Inside Intel's Haswell CPU: Better performance, all-day battery

Intel's latest CPU walks a power and features tightrope to give PCs longer battery life and better performance.

By Loyd Case, PC World |  Hardware, Intel

For PC users on the go, machines with a long battery life are essential, but so is performance. Balancing these contradictory requirements lies at the heart of Intel's new CPU architecture, code-named Haswell, which is expected to appear in shipping tablets, Ultrabooks, and other computers in 2013.

At the 2012 Intel Developer Forum earlier this week, Intel dove deeper into what makes Haswell tick.

Or maybe "tock" would be a more appropriate verb, since Haswell represents the "tock" in Intel's CPU development program. Intel uses "tick/tock" to denote its CPU development strategy. A "tick" occurs when Intel tweaks an existing CPU design relatively little but takes advantage of all the efficiencies of a new manufacturing process. Ivy Bridge, for example, was a tick, improving on Sandy Bridge only incrementally, but moving to 22nm. Intel always builds new architectures, like Haswell, on proven manufacturing processes--and Intel's 22nm manufacturing process has been well shaken out, thanks to the company's Ivy Bridge line. So Haswell constitutes a "tock."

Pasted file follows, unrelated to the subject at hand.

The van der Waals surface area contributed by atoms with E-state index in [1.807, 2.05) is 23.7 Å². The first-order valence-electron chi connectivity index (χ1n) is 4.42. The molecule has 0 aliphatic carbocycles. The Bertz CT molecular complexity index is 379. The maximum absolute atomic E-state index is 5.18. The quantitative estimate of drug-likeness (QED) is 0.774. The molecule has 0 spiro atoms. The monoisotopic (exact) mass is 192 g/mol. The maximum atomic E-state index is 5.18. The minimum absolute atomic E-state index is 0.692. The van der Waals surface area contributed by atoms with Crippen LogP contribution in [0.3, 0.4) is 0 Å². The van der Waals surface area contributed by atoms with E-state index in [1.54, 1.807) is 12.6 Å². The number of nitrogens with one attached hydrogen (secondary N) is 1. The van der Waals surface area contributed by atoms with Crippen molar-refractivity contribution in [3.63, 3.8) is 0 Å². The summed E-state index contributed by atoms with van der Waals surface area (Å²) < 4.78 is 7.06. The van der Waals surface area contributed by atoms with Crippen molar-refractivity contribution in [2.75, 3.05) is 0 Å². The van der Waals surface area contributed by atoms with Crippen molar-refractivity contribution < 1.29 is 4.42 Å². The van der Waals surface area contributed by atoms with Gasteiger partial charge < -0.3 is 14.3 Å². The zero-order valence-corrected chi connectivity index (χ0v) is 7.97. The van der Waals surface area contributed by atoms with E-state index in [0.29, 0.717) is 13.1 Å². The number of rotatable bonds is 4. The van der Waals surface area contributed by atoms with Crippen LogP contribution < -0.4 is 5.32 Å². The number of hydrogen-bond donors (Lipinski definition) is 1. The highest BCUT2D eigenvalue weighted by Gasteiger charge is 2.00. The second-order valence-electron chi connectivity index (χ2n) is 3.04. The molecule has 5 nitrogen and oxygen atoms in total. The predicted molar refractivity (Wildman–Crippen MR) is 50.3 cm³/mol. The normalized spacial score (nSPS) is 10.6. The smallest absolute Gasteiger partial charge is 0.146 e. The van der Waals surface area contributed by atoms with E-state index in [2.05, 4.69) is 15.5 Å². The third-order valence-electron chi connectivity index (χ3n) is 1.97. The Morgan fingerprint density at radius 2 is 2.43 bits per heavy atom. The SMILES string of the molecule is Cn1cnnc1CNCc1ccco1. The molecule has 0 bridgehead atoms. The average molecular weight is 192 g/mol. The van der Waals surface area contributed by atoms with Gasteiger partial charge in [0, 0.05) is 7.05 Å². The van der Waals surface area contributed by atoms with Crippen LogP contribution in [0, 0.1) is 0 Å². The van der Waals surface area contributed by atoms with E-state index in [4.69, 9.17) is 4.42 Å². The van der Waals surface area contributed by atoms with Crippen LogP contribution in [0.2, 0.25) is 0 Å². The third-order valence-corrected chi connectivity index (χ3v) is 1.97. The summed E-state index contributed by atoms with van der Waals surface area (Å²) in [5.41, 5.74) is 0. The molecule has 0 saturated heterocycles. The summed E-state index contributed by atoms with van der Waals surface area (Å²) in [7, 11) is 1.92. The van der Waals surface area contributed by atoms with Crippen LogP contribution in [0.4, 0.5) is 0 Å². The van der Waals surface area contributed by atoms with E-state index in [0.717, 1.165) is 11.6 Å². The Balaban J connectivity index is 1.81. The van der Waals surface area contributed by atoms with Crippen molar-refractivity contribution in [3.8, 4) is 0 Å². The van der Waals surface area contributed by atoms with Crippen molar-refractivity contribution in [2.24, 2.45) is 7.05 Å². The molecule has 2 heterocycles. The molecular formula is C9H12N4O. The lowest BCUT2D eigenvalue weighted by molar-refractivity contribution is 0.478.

Haswell isn't just another Intel PC processor, though. Intel is talking about producing Haswell-based processors across a range from dual-core chips that run at less than 10 watts (making them suitable for tablets) to quad-core desktop CPUs that can outperform the fastest Ivy Bridge processors.

How did Intel hit its aggressive target of a 20-fold improvement in power efficiency? In answering this question, we need to looking at Haswell's power management technology before diving into the CPU proper.

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Modern CPU power-management technology cuts power to large chunks of the processor when doing so makes sense. A special processing unit--which the company calls it the Power Control Unit--built directly inside the main CPU manages power almost to the transistor level. The PCU looks at which parts of the processor are idle, and turns individual parts on and off as needed.


Originally published on PC World |  Click here to read the original story.
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